"Are you really a professional?" she asked.

"I'm not licensed," I said, "but I've been at this a while." I had been reading pulp fiction off and on for years. It was an apprenticeship of sorts and was the little bit of truth that made the lie sound sincere. I may have been having a bipolar episode. "The first thing I'm going to do is find Vincent and when I find Vincent, I'll find your sister."

She got in a cab and as I closed the door, I said, "I'll call you later tonight."

"Okay," she said, and she looked scared and dumb. But she was a sweet kid. The cab drove off and the six o'clock light was beautiful, day darkening into night.

I stood on the corner and called information and got the number for Lakes Bar.

"Lakes." It was a woman's voice, young-sounding. I could hear a jukebox in the background.

"Is Vincent there?" I asked. "The bartender."

"He comes in after me, at eight," she said. "Works eight to four."

"Okay, thanks...Listen, I owe him some money and I'm going to bring him by a check. Can you spell his last name for me?"

"What? Yeah. I know. It's a weird name. I'm pretty sure there are two t's. E-T-T-I-N."

"Thanks so much," I said, and hung up.

People will give you anything if you just ask directly. I called information and there was only one Vincent Ettin listed in Manhattan, and this Ettin still had a landline and lived at 425 West Forty-seventh Street. I had two hours to kill before he was to be at work at eight. Maybe I could find him beforehand, so I called the number and got an answering machine. It was a no-nonsense message: "This is Vincent. You know what to do." It could have been the guy in the picture or some other Vincent Ettin. I didn't leave a message.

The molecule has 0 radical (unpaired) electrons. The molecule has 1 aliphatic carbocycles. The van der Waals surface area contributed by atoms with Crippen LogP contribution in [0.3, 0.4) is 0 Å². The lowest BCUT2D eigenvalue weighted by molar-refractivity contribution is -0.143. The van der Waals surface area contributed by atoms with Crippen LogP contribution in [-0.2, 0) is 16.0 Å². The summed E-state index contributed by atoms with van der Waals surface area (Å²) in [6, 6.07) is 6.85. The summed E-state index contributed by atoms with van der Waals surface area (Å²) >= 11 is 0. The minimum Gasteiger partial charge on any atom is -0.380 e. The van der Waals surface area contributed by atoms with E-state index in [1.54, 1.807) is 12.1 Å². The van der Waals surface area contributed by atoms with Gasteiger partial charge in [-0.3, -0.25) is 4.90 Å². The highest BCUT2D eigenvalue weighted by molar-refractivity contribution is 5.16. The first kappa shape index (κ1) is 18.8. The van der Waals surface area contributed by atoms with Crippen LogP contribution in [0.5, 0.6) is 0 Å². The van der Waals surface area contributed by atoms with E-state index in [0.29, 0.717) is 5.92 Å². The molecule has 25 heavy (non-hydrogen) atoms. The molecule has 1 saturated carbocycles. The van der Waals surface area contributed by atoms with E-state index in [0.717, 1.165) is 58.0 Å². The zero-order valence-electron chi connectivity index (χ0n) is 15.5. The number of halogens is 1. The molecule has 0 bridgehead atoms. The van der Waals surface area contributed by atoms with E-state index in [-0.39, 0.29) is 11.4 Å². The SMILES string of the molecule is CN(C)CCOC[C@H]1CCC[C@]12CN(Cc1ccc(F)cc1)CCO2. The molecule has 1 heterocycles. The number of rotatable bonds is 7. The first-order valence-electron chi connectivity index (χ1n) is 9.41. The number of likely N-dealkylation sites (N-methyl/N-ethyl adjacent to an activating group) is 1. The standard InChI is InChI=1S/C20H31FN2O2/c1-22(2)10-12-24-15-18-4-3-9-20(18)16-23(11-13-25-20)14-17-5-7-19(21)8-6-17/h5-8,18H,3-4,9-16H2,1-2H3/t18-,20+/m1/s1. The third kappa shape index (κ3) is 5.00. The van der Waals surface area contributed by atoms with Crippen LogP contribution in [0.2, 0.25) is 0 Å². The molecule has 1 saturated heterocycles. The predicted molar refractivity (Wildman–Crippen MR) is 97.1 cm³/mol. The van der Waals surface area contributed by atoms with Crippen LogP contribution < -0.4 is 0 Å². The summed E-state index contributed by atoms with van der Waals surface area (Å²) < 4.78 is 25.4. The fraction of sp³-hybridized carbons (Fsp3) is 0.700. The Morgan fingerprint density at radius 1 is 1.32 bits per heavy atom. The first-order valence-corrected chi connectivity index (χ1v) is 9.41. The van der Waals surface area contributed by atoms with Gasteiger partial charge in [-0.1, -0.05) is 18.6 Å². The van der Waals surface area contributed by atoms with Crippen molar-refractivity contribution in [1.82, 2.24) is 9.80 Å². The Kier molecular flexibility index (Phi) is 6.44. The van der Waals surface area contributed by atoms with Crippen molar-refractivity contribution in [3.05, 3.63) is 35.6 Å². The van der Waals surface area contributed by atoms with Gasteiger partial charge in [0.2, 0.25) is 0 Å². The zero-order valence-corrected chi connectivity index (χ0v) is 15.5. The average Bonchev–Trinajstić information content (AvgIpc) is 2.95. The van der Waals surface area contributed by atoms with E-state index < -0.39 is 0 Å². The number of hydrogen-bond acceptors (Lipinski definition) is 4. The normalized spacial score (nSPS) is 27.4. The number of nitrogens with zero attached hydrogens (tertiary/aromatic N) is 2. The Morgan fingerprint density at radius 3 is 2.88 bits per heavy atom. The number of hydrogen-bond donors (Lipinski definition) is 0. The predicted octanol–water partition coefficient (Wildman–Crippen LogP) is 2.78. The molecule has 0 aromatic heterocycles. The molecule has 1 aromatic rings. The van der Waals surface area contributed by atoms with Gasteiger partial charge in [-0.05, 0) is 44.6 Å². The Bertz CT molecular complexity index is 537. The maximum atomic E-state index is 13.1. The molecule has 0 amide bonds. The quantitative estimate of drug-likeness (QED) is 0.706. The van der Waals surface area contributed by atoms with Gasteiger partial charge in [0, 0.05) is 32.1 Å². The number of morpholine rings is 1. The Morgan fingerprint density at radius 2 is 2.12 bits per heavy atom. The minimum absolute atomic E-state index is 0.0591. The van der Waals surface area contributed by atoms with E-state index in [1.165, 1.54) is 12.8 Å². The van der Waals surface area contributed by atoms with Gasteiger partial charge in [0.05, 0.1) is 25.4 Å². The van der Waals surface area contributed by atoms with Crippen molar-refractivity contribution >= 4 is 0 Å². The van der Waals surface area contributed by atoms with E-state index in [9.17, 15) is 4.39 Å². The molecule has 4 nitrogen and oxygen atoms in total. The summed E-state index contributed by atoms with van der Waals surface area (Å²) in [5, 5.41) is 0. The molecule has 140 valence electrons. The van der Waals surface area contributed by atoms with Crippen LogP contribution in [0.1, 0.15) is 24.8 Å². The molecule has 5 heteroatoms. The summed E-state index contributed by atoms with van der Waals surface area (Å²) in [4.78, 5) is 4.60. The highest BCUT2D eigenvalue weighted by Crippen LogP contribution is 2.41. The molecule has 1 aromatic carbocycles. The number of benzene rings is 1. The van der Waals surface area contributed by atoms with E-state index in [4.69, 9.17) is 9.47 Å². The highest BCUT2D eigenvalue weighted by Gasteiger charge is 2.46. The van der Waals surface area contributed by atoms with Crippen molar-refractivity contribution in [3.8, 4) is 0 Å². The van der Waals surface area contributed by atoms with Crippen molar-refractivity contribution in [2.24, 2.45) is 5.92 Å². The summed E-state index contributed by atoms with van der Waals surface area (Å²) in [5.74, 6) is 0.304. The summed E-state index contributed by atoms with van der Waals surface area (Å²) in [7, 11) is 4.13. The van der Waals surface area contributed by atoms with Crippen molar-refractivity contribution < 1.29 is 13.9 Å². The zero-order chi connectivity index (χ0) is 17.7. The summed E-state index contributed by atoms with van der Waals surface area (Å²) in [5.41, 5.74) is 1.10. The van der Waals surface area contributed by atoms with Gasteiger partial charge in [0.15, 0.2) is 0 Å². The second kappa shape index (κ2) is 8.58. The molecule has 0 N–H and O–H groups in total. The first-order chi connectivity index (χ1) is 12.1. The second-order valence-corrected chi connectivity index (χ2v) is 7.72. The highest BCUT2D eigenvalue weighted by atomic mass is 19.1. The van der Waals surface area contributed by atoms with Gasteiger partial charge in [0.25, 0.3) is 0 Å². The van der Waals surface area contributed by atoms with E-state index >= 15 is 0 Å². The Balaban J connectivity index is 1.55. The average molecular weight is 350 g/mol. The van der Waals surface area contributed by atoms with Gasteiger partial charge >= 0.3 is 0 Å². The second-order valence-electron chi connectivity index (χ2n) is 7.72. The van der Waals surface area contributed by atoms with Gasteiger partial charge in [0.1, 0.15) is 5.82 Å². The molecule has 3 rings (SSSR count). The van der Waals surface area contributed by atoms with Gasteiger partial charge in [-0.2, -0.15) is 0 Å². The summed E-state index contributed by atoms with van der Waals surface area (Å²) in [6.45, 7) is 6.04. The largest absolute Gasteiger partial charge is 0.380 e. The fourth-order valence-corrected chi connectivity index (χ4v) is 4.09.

I walked over to West Eighth Street and took the A train up to Forty-second Street. When I got out of the subway the last of the light was gone and it was evening; 425 was an old five-story walk-up. Apartment 4F had the name Ettin next to the buzzer. I buzzed 4F. Nothing. I buzzed 2F. A voice, that of an old lady, came through the intercom: "Who is it?"

"Building inspector, let me in."


"City building inspector, fire codes, let me in."

The door buzzed open. I went up to the fourth floor. I knocked at 4F. No answer. I knocked again. Silence. Out of instinct I didn't know I had, I tried the doorknob and the place was unlocked. Heart pounding with the feeling of transgression, I stepped in, the lights were on, and I called out "Hello," like a fool, and then I got hit by a bad smell. There were two large mounds of shit on the floor, right near the door, and I nearly stepped on them. There was also a pool of piss, which I had stepped in. What the hell is this? I thought. I closed the door and again called out, "Hello?"

I stepped over the shit and the piss, and separate from those two grosser elements it was definitely a ragged dump of a place and reminded me of my own apartment. There was a futon couch with white hairs all over it, an old TV, a good-looking stereo, a cluttered coffee table, and at the far end a miniature, nasty New York kitchen. There were no pictures anywhere, so I had no idea if this was the apartment of the Vincent Ettin that I was looking for.

A little black-and-white mutt came from some back room off the kitchen, probably the bedroom. Its tail was between its legs and it looked defeated and humiliated. Not much of a watchdog, it came over to me and I petted its head. I went through the kitchen and looked in the bedroom — nobody was there, just an unmade futon bed, and a lot of musical equipment, several amps and three guitars, all of it new and expensive-looking. The bathroom, which was off the bedroom, was a squalid closet and also empty of human life.

The dog was following me around and I got the idea that if he hadn't been walked for a while, at least two days for the two dumps, he also probably hadn't been fed. I found a bowl and dry dog food in the kitchen and set him up. Then I headed for the front door and I noticed two things — the window behind the futon-couch was wide-open with no screen and it led to a fire escape, which would make the place pretty vulnerable to a break-in, though the unlocked door made things even easier, and I also saw that there was a cell phone on the coffee table.